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What Type Are You?
Our personalities do more for us than determine our social circles. Temperament can impact a person's physical health.
"The idea that behavior or personality traits can influence health is one that's been around for a long time. We're just now getting a handle on to what extent they do," said Stephen Boyle of Duke University Medical Center in North Carolina.
From those with a chill demeanor to the completely frazzled types, mental factors are ultimately tied to physical health. And while a highly neurotic person might deteriorate more quickly than others, not every character trait will kill you. Some might even boost lifetimes.
CynicismSlide 2 of 15
Cynics who tend to be suspicious and mistrustful of others, a character trait that scientists refer to as hostility, may have an increased likelihood of developing heart disease. "These aren't necessarily hot-headed people, but people who are more likely to read into people's behavior as some hostile motive," Boyle said during a telephone interview.
In a study of more than 300 Vietnam veterans who were healthy at the study start, Boyle found that those who scored high on measures of hostility were about 25 percent more likely to develop heart disease.
Boyle and his colleagues think that hostile individuals might experience more stress, which can cause spikes in an immune-system protein called C3 that has been linked with various diseases, including diabetes. In fact, the participants with higher scores on hostility showed an increase in these proteins while the non-hostile men showed no such increase.Slide 3 of 15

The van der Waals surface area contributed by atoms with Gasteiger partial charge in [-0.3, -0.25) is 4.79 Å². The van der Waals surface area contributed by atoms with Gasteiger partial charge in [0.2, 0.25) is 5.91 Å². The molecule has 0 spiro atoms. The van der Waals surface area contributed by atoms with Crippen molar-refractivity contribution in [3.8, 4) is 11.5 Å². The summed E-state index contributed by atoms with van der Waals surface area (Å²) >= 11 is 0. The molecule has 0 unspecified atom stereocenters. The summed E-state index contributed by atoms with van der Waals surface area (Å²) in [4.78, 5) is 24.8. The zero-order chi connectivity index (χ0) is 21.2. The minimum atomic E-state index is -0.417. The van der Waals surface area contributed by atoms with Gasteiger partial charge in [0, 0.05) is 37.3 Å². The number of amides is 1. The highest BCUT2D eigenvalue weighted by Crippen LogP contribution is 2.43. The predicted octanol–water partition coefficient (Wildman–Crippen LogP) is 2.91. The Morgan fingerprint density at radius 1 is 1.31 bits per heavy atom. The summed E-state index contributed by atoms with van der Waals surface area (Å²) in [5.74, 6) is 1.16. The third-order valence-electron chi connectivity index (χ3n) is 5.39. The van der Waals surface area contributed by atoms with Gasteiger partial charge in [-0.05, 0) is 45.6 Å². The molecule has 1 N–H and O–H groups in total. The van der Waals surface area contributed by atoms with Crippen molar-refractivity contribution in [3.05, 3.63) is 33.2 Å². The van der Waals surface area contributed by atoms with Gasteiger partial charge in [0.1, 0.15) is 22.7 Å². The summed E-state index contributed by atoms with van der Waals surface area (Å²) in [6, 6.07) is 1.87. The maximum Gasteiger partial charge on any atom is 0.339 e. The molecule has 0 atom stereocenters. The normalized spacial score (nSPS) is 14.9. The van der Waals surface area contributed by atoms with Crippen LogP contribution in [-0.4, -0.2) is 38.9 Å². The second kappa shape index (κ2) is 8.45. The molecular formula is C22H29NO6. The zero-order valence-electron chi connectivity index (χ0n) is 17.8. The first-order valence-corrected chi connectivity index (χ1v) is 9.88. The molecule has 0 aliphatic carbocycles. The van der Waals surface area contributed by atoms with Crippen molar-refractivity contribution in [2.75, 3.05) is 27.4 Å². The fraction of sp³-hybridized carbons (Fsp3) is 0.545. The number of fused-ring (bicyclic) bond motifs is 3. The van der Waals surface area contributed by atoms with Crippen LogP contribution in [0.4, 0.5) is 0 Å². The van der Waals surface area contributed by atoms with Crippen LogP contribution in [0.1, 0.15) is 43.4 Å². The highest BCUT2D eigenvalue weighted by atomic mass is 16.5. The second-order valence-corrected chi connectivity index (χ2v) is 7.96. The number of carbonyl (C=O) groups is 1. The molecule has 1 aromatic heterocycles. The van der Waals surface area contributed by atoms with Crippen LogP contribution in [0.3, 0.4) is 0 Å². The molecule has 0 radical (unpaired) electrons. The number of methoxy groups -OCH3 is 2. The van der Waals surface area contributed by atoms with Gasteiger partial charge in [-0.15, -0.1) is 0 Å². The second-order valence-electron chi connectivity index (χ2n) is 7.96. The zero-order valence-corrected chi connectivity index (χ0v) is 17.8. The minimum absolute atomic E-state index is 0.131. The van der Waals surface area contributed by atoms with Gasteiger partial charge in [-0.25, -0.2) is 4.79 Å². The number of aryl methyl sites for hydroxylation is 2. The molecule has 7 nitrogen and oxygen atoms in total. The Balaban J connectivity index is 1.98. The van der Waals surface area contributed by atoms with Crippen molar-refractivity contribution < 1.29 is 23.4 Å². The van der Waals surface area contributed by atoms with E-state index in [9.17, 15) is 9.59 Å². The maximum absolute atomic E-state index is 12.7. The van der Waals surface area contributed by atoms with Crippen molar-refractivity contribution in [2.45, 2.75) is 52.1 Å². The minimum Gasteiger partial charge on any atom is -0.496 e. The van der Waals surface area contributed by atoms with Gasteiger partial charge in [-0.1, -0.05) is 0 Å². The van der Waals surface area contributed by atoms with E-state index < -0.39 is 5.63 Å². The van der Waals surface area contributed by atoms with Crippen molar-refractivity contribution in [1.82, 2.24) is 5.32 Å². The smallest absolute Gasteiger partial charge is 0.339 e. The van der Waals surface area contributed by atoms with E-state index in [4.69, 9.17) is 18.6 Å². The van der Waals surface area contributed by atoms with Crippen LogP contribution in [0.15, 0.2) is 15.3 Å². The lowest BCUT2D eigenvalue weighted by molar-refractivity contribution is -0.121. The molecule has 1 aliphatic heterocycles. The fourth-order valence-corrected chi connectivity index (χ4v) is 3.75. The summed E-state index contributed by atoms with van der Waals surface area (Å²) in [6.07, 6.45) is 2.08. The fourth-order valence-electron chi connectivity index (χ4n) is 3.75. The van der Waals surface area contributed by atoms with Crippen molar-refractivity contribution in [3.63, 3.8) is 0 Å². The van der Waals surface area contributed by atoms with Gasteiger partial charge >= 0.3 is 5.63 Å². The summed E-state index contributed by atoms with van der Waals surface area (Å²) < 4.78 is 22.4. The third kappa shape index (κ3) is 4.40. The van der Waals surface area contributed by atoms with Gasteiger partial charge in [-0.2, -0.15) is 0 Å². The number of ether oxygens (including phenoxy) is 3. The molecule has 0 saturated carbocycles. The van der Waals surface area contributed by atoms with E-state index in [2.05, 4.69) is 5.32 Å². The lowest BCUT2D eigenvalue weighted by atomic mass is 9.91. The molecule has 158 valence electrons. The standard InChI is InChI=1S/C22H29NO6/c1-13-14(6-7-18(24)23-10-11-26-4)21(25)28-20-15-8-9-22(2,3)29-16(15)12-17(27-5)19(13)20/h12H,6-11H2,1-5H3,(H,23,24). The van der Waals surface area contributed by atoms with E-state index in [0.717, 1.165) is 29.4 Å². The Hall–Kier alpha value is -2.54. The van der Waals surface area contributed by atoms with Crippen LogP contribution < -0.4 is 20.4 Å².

Lack of MeaningSlide 4 of 15
Lack of Meaning
If you lack a sense of purpose, your stay on Earth could be truncated. A study involving more than 1,200 elderly participants who didn't have dementia at the study's start found that those who indicated having a high purpose in life were about half as likely to die over the study period, which lasted up to five years. The results, published in the June 15 issue of the journal Psychosomatic Medicine, held regardless of a person's age, sex, education and race, along with level of depression and neuroticism.
"Persons with high purpose readily derive meaning from and make sense of the events of their lives, and likely engage in behaviors and activities that they deem important," said study researcher Patricia Boyle of the Rush Alzheimer's Disease Center in Chicago.
Some other research has suggested that people with a higher sense of purpose may have different levels of stress hormones, better heart health or improved immune systems, though more research is needed to firm up any of these biological mechanisms, she said.
The opposite also holds: "The findings from our study suggested that people who no longer set and work actively toward goals or enjoy their day-to-day activities (how they spend their time) are those with greater mortality risk," Boyle told LiveScience.Slide 5 of 15
Lots of FrettingSlide 6 of 15
Lots of Fretting
People who are highly neurotic — a href=" http://www.livescience.com/5665-neurotic-die-prematurely.html">constantly worried and anxious, and prone to depression — die sooner on average than their chill counterparts. And a recently reported study of nearly 1,800 men followed over a 30-year period suggests that's partly because neurotics are also more likely to smoke. Perhaps having a cigarette eases anxiety, said study researcher Daniel Mroczek of Purdue University in Indiana, adding that such a short-term payoff might not be worth it if it kills you down the line.Slide 7 of 15
Lack of Self-ControlSlide 8 of 15